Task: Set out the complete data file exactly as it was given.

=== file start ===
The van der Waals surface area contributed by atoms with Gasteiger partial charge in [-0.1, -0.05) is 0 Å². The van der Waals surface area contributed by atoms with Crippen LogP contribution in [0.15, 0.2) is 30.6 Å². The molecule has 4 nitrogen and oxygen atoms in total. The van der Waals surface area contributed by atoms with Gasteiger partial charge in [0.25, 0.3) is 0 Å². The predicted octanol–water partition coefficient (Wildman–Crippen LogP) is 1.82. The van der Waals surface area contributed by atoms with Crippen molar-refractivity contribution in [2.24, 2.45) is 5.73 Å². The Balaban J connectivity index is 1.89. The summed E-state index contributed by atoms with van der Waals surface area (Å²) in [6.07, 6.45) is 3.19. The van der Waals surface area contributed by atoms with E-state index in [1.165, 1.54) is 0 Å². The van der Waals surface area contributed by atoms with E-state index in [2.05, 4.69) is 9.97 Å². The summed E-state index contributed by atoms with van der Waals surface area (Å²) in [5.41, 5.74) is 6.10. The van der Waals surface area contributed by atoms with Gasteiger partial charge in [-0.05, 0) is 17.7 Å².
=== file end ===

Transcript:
The van der Waals surface area contributed by atoms with Gasteiger partial charge in [-0.1, -0.05) is 0 Å². The van der Waals surface area contributed by atoms with Crippen LogP contribution in [0.15, 0.2) is 30.6 Å². The molecule has 4 nitrogen and oxygen atoms in total. The van der Waals surface area contributed by atoms with Gasteiger partial charge in [0.25, 0.3) is 0 Å². The predicted octanol–water partition coefficient (Wildman–Crippen LogP) is 1.82. The van der Waals surface area contributed by atoms with Crippen molar-refractivity contribution in [2.24, 2.45) is 5.73 Å². The Balaban J connectivity index is 1.89. The summed E-state index contributed by atoms with van der Waals surface area (Å²) in [6.07, 6.45) is 3.19. The van der Waals surface area contributed by atoms with E-state index in [1.165, 1.54) is 0 Å². The van der Waals surface area contributed by atoms with E-state index in [2.05, 4.69) is 9.97 Å². The summed E-state index contributed by atoms with van der Waals surface area (Å²) in [5.41, 5.74) is 6.10. The van der Waals surface area contributed by atoms with Gasteiger partial charge in [-0.05, 0) is 17.7 Å².